Cuomo has come a long way from the days (during the 2010 campaign) when some LGBT advocates questioned his dedication to pushing for same-sex marriage.

The governor was on tap to skip ESPA’s big dinner, but ended up make an last-minute decision to attend the cocktail hour after his GOP opponent, Carl Paladino, stunned the LGBT community by warning against the perils of children being “brainwashed” about homosexuality.

ESPA endorsed Cuomo for governor. This year, the organization and its executive director, Ross Levi, were intimately involved in Cuomo’s coordinated campaign for same-sex marriage.

ESPA also contributed $60,000 to Cuomo’s political campaign as he pushed for the marriage bill – one of the largest contributions he has received since taking office last January.

UPDATE: Levi confirmed Cuomo will be on hand to accept this award, and also will be speaking. He said the money raised will “primarily” fund ESPA’s political arm (a 501(c)4) and also its PAC, both of which will contribute to/spend to assist “yes” voters who might be in danger next fall.

Tickets for the fall dinner range from $750 per person for general entry to $100,000 for a “diamond sponsor,” which includes two tables for 10 with VIP placement, the inside cover of the event journal and more.

While the dinner – ESPA’s biggest annual fundraiser that nets more than $1 million – is in part a celebration of the passage of gay marriage bill, organizers also want to “build a base to protect our victory and continue the fight for equality and justice.”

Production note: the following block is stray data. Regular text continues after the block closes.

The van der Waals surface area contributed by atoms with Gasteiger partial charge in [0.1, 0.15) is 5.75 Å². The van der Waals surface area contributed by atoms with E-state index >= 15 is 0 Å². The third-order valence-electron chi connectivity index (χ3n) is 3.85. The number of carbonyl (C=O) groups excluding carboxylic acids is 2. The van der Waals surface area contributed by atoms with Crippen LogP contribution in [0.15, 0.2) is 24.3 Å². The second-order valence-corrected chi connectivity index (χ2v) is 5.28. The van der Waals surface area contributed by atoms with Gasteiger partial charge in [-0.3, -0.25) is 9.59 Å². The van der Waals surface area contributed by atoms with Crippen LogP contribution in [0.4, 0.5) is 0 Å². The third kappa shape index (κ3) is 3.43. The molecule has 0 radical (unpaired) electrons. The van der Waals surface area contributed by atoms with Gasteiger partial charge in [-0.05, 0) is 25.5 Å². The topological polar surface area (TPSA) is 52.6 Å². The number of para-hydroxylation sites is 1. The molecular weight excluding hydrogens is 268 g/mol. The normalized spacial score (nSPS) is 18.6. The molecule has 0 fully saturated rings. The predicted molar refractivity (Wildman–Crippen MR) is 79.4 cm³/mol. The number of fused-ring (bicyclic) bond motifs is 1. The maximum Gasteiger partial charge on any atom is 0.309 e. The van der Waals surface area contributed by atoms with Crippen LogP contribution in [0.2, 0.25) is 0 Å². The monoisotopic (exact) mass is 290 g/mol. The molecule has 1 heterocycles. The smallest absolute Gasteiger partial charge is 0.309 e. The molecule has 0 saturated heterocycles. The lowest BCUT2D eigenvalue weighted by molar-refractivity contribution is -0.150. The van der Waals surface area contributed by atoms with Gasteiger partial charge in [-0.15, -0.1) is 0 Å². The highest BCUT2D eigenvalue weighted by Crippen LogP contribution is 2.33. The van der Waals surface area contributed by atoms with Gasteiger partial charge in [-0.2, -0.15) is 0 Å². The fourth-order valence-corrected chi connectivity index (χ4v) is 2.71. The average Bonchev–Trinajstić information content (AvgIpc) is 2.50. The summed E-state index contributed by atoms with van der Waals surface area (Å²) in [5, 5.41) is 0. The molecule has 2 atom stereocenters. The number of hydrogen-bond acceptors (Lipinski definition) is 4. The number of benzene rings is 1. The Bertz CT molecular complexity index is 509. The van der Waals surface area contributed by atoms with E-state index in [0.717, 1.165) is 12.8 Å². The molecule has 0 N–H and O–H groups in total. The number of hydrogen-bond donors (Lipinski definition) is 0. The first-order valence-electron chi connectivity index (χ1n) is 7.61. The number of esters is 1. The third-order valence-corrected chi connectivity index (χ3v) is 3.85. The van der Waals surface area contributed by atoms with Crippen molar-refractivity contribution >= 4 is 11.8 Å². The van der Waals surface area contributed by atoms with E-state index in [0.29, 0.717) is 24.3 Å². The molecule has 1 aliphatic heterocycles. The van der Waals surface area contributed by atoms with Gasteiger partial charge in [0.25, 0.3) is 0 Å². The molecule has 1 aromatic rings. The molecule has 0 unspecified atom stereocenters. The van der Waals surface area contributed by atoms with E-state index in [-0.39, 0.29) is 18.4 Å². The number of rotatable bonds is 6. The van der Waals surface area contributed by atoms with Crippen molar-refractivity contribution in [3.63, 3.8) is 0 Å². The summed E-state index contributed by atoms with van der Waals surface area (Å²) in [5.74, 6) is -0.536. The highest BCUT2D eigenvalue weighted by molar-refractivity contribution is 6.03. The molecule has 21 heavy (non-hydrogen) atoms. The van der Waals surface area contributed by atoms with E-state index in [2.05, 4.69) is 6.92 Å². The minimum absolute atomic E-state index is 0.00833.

“With a 20 year history of success and victories, we have the tools to continue to work for our community,” the email continues.

“We must advocate for transgender civil rights, pass the Gender Expression Non-Discrimination Act, implement the legislation our community has already achieved, and work to ensure that the health and human service needs of the LGBT community are addressed. With your support of the Fall Dinner, we can achieve this for our community.”

Cuomo Calls For Non-Profits Probe

Gov. Andrew Cuomo today called for an investigation into executive compensation at non-profits receiving taxpayer dollars and formed a cabinet-level task force to probe the organizations.

“Not-for-profits that provide services to the poor and the needy have a special obligation to the taxpayers that support them. Executives at these not-for-profits should be using the taxpayer dollars they receive to help New Yorkers, not to line their own pockets. This task force will do a top-to-bottom review, not only to audit current compensation levels, but also to make recommendations for future rules to ensure taxpayer dollars are used to serve and support the people of this state, not pay for excessive salaries and compensation,” Cuomo said in a statement.